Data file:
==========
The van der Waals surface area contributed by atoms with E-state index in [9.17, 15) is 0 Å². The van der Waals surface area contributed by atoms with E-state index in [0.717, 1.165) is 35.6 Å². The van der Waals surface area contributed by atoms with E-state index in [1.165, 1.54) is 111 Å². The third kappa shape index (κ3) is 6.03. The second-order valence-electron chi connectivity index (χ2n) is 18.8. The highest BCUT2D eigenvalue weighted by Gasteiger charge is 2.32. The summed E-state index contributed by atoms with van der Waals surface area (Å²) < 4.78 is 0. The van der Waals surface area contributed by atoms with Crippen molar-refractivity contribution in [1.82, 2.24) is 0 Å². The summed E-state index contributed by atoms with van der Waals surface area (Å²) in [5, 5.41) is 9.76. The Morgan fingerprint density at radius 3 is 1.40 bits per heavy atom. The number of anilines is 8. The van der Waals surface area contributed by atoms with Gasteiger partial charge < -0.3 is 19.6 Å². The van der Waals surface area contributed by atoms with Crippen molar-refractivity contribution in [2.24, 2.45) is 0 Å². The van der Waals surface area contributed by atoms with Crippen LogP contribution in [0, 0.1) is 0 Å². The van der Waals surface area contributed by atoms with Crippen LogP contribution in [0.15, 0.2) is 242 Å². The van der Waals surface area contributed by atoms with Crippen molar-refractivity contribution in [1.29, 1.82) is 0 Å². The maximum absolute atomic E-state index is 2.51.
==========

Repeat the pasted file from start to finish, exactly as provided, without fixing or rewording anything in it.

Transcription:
The van der Waals surface area contributed by atoms with E-state index in [9.17, 15) is 0 Å². The van der Waals surface area contributed by atoms with E-state index in [0.717, 1.165) is 35.6 Å². The van der Waals surface area contributed by atoms with E-state index in [1.165, 1.54) is 111 Å². The third kappa shape index (κ3) is 6.03. The second-order valence-electron chi connectivity index (χ2n) is 18.8. The highest BCUT2D eigenvalue weighted by Gasteiger charge is 2.32. The summed E-state index contributed by atoms with van der Waals surface area (Å²) < 4.78 is 0. The van der Waals surface area contributed by atoms with Crippen molar-refractivity contribution in [1.82, 2.24) is 0 Å². The summed E-state index contributed by atoms with van der Waals surface area (Å²) in [5, 5.41) is 9.76. The Morgan fingerprint density at radius 3 is 1.40 bits per heavy atom. The number of anilines is 8. The van der Waals surface area contributed by atoms with Gasteiger partial charge < -0.3 is 19.6 Å². The van der Waals surface area contributed by atoms with Crippen molar-refractivity contribution in [2.24, 2.45) is 0 Å². The van der Waals surface area contributed by atoms with Crippen LogP contribution in [0, 0.1) is 0 Å². The van der Waals surface area contributed by atoms with Crippen LogP contribution in [0.15, 0.2) is 242 Å². The van der Waals surface area contributed by atoms with Crippen molar-refractivity contribution in [1.29, 1.82) is 0 Å². The maximum absolute atomic E-state index is 2.51.